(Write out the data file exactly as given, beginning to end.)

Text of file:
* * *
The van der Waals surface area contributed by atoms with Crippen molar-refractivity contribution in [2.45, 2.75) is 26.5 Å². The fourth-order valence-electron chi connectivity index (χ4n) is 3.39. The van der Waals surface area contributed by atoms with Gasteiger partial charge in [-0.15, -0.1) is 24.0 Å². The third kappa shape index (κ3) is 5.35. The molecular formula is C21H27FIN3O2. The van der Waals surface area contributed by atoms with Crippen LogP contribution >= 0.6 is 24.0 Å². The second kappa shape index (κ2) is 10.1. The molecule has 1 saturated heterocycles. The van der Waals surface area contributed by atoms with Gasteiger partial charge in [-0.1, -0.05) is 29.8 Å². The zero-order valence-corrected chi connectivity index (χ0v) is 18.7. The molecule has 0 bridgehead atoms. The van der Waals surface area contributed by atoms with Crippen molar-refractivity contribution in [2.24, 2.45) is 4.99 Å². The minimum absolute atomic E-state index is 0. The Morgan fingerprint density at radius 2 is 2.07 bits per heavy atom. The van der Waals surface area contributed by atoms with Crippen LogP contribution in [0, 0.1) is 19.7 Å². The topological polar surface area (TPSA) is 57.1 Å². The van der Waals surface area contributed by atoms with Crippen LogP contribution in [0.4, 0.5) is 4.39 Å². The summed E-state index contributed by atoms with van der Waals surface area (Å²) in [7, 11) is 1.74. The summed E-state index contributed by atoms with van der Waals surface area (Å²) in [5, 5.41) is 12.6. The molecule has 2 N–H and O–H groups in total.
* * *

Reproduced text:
The van der Waals surface area contributed by atoms with Crippen molar-refractivity contribution in [2.45, 2.75) is 26.5 Å². The fourth-order valence-electron chi connectivity index (χ4n) is 3.39. The van der Waals surface area contributed by atoms with Gasteiger partial charge in [-0.15, -0.1) is 24.0 Å². The third kappa shape index (κ3) is 5.35. The molecular formula is C21H27FIN3O2. The van der Waals surface area contributed by atoms with Crippen LogP contribution >= 0.6 is 24.0 Å². The second kappa shape index (κ2) is 10.1. The molecule has 1 saturated heterocycles. The van der Waals surface area contributed by atoms with Gasteiger partial charge in [-0.1, -0.05) is 29.8 Å². The zero-order valence-corrected chi connectivity index (χ0v) is 18.7. The molecule has 0 bridgehead atoms. The van der Waals surface area contributed by atoms with Crippen molar-refractivity contribution in [2.24, 2.45) is 4.99 Å². The minimum absolute atomic E-state index is 0. The Morgan fingerprint density at radius 2 is 2.07 bits per heavy atom. The van der Waals surface area contributed by atoms with Crippen LogP contribution in [0, 0.1) is 19.7 Å². The topological polar surface area (TPSA) is 57.1 Å². The van der Waals surface area contributed by atoms with Crippen LogP contribution in [0.4, 0.5) is 4.39 Å². The summed E-state index contributed by atoms with van der Waals surface area (Å²) in [7, 11) is 1.74. The summed E-state index contributed by atoms with van der Waals surface area (Å²) in [5, 5.41) is 12.6. The molecule has 2 N–H and O–H groups in total.